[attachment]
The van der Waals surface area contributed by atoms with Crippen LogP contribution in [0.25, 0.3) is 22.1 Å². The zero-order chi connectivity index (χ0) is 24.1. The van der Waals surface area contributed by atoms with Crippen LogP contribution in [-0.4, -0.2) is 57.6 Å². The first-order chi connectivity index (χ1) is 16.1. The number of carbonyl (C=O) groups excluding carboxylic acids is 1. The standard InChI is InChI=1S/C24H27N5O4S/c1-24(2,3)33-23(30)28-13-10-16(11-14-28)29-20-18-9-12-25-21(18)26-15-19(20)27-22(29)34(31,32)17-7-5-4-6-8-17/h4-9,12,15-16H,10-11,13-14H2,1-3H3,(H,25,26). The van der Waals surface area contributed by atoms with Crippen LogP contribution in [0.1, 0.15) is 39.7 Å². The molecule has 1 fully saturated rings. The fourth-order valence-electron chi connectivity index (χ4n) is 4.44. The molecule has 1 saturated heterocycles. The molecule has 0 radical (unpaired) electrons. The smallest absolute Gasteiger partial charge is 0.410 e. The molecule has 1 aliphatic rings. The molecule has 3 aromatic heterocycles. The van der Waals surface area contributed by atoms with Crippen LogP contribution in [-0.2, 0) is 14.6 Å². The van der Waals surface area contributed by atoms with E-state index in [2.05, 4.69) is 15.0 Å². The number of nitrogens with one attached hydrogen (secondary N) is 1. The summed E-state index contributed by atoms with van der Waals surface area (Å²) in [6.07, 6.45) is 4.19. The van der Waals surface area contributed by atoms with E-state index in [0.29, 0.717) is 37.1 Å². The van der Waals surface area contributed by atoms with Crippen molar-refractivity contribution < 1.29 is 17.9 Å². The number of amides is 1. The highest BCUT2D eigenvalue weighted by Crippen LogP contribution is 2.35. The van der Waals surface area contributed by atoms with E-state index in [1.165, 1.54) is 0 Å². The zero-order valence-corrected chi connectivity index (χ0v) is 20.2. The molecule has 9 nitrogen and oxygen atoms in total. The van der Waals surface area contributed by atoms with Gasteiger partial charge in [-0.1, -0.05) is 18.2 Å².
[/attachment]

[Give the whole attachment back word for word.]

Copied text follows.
The van der Waals surface area contributed by atoms with Crippen LogP contribution in [0.25, 0.3) is 22.1 Å². The zero-order chi connectivity index (χ0) is 24.1. The van der Waals surface area contributed by atoms with Crippen LogP contribution in [-0.4, -0.2) is 57.6 Å². The first-order chi connectivity index (χ1) is 16.1. The number of carbonyl (C=O) groups excluding carboxylic acids is 1. The standard InChI is InChI=1S/C24H27N5O4S/c1-24(2,3)33-23(30)28-13-10-16(11-14-28)29-20-18-9-12-25-21(18)26-15-19(20)27-22(29)34(31,32)17-7-5-4-6-8-17/h4-9,12,15-16H,10-11,13-14H2,1-3H3,(H,25,26). The van der Waals surface area contributed by atoms with Crippen LogP contribution in [0.1, 0.15) is 39.7 Å². The molecule has 1 fully saturated rings. The fourth-order valence-electron chi connectivity index (χ4n) is 4.44. The molecule has 1 saturated heterocycles. The molecule has 0 radical (unpaired) electrons. The smallest absolute Gasteiger partial charge is 0.410 e. The molecule has 1 aliphatic rings. The molecule has 3 aromatic heterocycles. The van der Waals surface area contributed by atoms with Crippen LogP contribution in [-0.2, 0) is 14.6 Å². The van der Waals surface area contributed by atoms with E-state index in [2.05, 4.69) is 15.0 Å². The number of nitrogens with one attached hydrogen (secondary N) is 1. The summed E-state index contributed by atoms with van der Waals surface area (Å²) in [6.07, 6.45) is 4.19. The van der Waals surface area contributed by atoms with E-state index in [0.29, 0.717) is 37.1 Å². The van der Waals surface area contributed by atoms with Crippen molar-refractivity contribution < 1.29 is 17.9 Å². The number of amides is 1. The highest BCUT2D eigenvalue weighted by Crippen LogP contribution is 2.35. The van der Waals surface area contributed by atoms with E-state index in [1.165, 1.54) is 0 Å². The zero-order valence-corrected chi connectivity index (χ0v) is 20.2. The molecule has 9 nitrogen and oxygen atoms in total. The van der Waals surface area contributed by atoms with Gasteiger partial charge in [-0.1, -0.05) is 18.2 Å².